Last week, 24-year-old Ayush Bansal shocked many when he broke down in front of media in Gorakhpur and disclosed how the monk-turned-Chief Minister mocked him during a “junta darbaar” where he had gone to complain about a land-grab case in which independent legislator from Nautanwa, Amanmani Tripathi, was involved.

He also accused the Chief Minister of calling him “awaraa” (wayward) and pushing him while throwing his file in the air. “Maharaj ji angrily snapped at me and said my work will never be done and that I should get out of his sight,” Bansal told IANS.

While officials got down to damage control and said the matter was being looked into, the fact that Adityanath behaved in a manner unbecoming of a Chief Minister was neither contradicted by officials nor denied by the ruling party.

Barely had the din over this episode died down when two MPs of the ruling Bharatiya Janata Party (BJP) complained of similar behaviour. In a letter to Prime Minister Narendra Modi, BJP MP from Robertsganj Chhote Lal Kharwar, accused Adityanath of “scolding him and asking him to get out”. The MP said he was deeply pained at the behavior of the Chief Minister as he tried to draw his attention to issues faced by the party faithful.

Ayodhya
In the picture, Yogi Adityanath addressing a rally at Raipur. Wikimedia Commons

“Never did the local administration listen to my plaints and when I went to meet the Chief Minister twice over many issues, ‘unhone mujhe daantkar bhaga diya’ (he scolded me and chased me away),” the lawmaker said in his letter.

The BJP leader has also shot off a letter to the National Commission for Scheduled Castes and Scheduled Tribes, seeking help. Lal also says that definite proof of wrong-doing and corruption presented by him went unheard and unaddressed. What is surprising is that all this happened to a man who is the state president of the BJP’s SC/ST Morcha.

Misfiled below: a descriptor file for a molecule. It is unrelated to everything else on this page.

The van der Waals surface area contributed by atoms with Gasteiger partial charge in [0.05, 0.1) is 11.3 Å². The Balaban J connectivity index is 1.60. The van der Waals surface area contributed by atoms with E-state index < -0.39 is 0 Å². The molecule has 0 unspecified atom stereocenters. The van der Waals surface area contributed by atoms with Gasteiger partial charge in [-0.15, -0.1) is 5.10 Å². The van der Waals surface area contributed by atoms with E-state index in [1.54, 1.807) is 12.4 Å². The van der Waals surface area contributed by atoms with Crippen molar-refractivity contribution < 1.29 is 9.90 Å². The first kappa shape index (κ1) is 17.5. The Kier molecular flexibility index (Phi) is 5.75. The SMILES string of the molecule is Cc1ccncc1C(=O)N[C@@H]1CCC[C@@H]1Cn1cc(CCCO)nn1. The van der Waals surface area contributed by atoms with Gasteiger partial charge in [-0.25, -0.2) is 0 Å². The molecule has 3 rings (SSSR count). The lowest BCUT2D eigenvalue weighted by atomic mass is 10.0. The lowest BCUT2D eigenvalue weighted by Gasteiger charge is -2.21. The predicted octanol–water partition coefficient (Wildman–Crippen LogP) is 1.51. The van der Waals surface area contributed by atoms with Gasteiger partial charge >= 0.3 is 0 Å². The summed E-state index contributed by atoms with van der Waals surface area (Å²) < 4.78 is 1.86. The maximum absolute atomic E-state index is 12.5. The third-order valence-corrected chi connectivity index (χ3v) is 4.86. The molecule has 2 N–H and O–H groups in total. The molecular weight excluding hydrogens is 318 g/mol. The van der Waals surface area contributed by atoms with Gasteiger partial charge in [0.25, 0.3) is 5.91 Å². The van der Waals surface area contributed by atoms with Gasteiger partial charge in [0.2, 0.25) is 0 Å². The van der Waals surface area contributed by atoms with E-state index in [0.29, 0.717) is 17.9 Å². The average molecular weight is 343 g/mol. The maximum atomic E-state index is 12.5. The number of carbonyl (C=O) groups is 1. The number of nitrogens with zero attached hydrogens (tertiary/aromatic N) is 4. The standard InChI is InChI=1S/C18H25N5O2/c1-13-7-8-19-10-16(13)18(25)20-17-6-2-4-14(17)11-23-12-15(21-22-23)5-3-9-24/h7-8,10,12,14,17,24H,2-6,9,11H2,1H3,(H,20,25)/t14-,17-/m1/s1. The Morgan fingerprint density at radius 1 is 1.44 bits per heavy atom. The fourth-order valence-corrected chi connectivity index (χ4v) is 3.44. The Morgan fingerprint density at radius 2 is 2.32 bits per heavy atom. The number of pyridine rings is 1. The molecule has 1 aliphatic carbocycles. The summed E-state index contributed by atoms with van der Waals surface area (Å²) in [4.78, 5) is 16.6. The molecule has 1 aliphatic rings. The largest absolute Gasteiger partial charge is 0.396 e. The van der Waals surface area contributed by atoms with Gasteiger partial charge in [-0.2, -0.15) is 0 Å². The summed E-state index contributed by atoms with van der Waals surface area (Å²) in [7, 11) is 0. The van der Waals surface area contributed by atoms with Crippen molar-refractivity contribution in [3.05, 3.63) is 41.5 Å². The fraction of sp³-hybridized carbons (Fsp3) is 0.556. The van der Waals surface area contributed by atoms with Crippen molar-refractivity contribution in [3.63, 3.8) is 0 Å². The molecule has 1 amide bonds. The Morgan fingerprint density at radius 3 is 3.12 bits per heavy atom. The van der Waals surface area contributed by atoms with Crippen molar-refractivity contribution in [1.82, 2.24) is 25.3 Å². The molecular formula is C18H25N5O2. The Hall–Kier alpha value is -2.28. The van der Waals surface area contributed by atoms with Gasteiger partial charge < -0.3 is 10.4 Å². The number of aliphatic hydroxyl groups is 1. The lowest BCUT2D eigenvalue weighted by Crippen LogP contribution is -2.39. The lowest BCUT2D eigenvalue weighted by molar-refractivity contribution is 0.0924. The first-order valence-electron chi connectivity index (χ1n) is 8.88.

While Modi is learnt to have assured Lal of action, there are other similar murmurs about Adityanath’s rough behaviour. Etawah MP Ashok Dohre has also written to Modi accusing the state police of lodging fake cases against SCs and STs during the Bharat Bandh. When asked why he did not petition the Chief Minister, Dohre said he considered Modi his leader, and thus petitioned him.

Also Read: Little Known Facts About U.P. Chief Minister Yogi Adityanath

Alarmed by the sudden “unease” among the party’s lawmakers, Amit Shah summoned Yogi to New Delhi over the weekend and is learnt to have asked him to mend his ways. Adityanth also met Modi. Interestingly, Deputy Chief Minister Keshav Prasad Maurya, who party insiders admit doesn’t see eye to eye with Yogi, was also called to Delhi at the same time.

Ironically, till not long ago, the 45-year-old Chief Minister was being venerated by the party faithful as a man next only to Modi. Insiders, however, now admit that not only has Adityanath failed to show his “pakad” (hold) on the party, but is also “awkwardly arrogant in his public conduct”, and not very able in his administration.

“He may be a busy man, so have been his predecessors… he remains inaccessible and uses foul and unacceptable language at times,” conceded a senior minister who did not wish to be named. Though stopping short of calling the Chief Minister arrogant, he suggested that “Yogi-ji is better advised to be more courteous and improve his time management”.

A senior party functionary too noted “the changing ways of Maharaj-ji”, though he felt “mood swings and the tongue-lashings could be because he has to handle a big state like Uttar Pradesh”.

Yogi Adityanath
Yogi Adityanath is losing his shine. (IANS)

A senior bureaucrat also alleged that the Chief Minister often “goes off the handle” and could be very acerbic in his dealing with officials. The Chief Minister’s loyalists, however, point out that he does not like people to hang around him and wants officials to deliver fast and work within the system that has been set up. When there is any breach, he loses his temper, a close aide told IANS.

His failure to deliver on his promise to get all pot-holed roads fixed by a given deadline last year; the rollback — under pressure — in privatisation of the power sector in five cities; the poor showing in the Phulpur and Gorakhpur Lok Sabha by-polls and reports that he and his deputy, Keshav Prasad Maurya, don’t get along well have already rung alarm bells in the establishment, sources said. IANS